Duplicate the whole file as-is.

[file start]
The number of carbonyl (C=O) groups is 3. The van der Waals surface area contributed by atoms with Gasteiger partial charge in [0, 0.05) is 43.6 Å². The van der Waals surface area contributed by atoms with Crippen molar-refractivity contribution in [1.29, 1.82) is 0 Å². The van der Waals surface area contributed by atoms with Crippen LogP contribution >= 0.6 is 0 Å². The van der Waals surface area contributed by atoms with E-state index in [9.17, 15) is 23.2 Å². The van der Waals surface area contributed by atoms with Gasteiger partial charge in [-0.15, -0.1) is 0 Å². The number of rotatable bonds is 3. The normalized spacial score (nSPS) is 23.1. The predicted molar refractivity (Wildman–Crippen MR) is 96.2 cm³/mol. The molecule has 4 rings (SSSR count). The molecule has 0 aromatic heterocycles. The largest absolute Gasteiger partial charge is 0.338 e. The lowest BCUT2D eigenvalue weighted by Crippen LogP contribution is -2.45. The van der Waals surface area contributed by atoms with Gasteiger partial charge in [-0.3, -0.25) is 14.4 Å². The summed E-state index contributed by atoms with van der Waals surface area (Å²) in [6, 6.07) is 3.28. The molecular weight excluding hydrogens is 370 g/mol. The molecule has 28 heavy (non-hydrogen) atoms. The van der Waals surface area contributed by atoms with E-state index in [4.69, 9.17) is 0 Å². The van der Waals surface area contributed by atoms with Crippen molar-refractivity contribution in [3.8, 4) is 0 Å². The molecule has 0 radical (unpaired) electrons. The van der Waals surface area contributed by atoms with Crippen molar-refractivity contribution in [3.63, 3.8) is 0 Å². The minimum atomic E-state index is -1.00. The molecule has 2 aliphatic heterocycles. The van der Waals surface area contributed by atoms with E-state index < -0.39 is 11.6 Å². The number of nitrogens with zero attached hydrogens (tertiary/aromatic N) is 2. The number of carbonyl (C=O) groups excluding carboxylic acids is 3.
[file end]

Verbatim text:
The number of carbonyl (C=O) groups is 3. The van der Waals surface area contributed by atoms with Gasteiger partial charge in [0, 0.05) is 43.6 Å². The van der Waals surface area contributed by atoms with Crippen molar-refractivity contribution in [1.29, 1.82) is 0 Å². The van der Waals surface area contributed by atoms with Crippen LogP contribution >= 0.6 is 0 Å². The van der Waals surface area contributed by atoms with E-state index in [9.17, 15) is 23.2 Å². The van der Waals surface area contributed by atoms with Gasteiger partial charge in [-0.15, -0.1) is 0 Å². The number of rotatable bonds is 3. The normalized spacial score (nSPS) is 23.1. The predicted molar refractivity (Wildman–Crippen MR) is 96.2 cm³/mol. The molecule has 4 rings (SSSR count). The molecule has 0 aromatic heterocycles. The largest absolute Gasteiger partial charge is 0.338 e. The lowest BCUT2D eigenvalue weighted by Crippen LogP contribution is -2.45. The van der Waals surface area contributed by atoms with Gasteiger partial charge in [-0.3, -0.25) is 14.4 Å². The summed E-state index contributed by atoms with van der Waals surface area (Å²) in [6, 6.07) is 3.28. The molecular weight excluding hydrogens is 370 g/mol. The molecule has 28 heavy (non-hydrogen) atoms. The van der Waals surface area contributed by atoms with E-state index in [4.69, 9.17) is 0 Å². The van der Waals surface area contributed by atoms with Crippen molar-refractivity contribution in [3.8, 4) is 0 Å². The molecule has 0 radical (unpaired) electrons. The van der Waals surface area contributed by atoms with Crippen molar-refractivity contribution in [3.63, 3.8) is 0 Å². The minimum atomic E-state index is -1.00. The molecule has 2 aliphatic heterocycles. The van der Waals surface area contributed by atoms with E-state index < -0.39 is 11.6 Å². The number of nitrogens with zero attached hydrogens (tertiary/aromatic N) is 2. The number of carbonyl (C=O) groups excluding carboxylic acids is 3.